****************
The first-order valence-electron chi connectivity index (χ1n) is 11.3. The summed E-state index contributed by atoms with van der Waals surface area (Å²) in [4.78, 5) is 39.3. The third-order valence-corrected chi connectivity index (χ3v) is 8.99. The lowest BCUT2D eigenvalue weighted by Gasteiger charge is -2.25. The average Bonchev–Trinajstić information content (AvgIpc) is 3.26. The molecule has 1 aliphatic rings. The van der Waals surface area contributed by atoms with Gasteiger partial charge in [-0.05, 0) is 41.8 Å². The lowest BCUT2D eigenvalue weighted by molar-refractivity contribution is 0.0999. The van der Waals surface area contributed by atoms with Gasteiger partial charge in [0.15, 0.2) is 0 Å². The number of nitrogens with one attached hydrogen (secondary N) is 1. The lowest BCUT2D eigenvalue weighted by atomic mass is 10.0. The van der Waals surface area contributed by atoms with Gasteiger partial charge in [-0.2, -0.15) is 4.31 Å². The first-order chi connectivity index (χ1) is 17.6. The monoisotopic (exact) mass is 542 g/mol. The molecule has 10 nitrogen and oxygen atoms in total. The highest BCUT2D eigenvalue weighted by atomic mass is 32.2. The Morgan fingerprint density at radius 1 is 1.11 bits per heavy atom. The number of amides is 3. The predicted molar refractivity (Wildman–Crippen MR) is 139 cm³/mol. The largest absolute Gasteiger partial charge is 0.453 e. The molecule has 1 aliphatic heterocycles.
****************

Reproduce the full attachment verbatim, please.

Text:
The first-order valence-electron chi connectivity index (χ1n) is 11.3. The summed E-state index contributed by atoms with van der Waals surface area (Å²) in [4.78, 5) is 39.3. The third-order valence-corrected chi connectivity index (χ3v) is 8.99. The lowest BCUT2D eigenvalue weighted by Gasteiger charge is -2.25. The average Bonchev–Trinajstić information content (AvgIpc) is 3.26. The molecule has 1 aliphatic rings. The van der Waals surface area contributed by atoms with Gasteiger partial charge in [-0.05, 0) is 41.8 Å². The lowest BCUT2D eigenvalue weighted by molar-refractivity contribution is 0.0999. The van der Waals surface area contributed by atoms with Gasteiger partial charge in [0.15, 0.2) is 0 Å². The number of nitrogens with one attached hydrogen (secondary N) is 1. The lowest BCUT2D eigenvalue weighted by atomic mass is 10.0. The van der Waals surface area contributed by atoms with Gasteiger partial charge in [-0.2, -0.15) is 4.31 Å². The first-order chi connectivity index (χ1) is 17.6. The monoisotopic (exact) mass is 542 g/mol. The molecule has 10 nitrogen and oxygen atoms in total. The highest BCUT2D eigenvalue weighted by atomic mass is 32.2. The Morgan fingerprint density at radius 1 is 1.11 bits per heavy atom. The number of amides is 3. The predicted molar refractivity (Wildman–Crippen MR) is 139 cm³/mol. The largest absolute Gasteiger partial charge is 0.453 e. The molecule has 1 aliphatic heterocycles.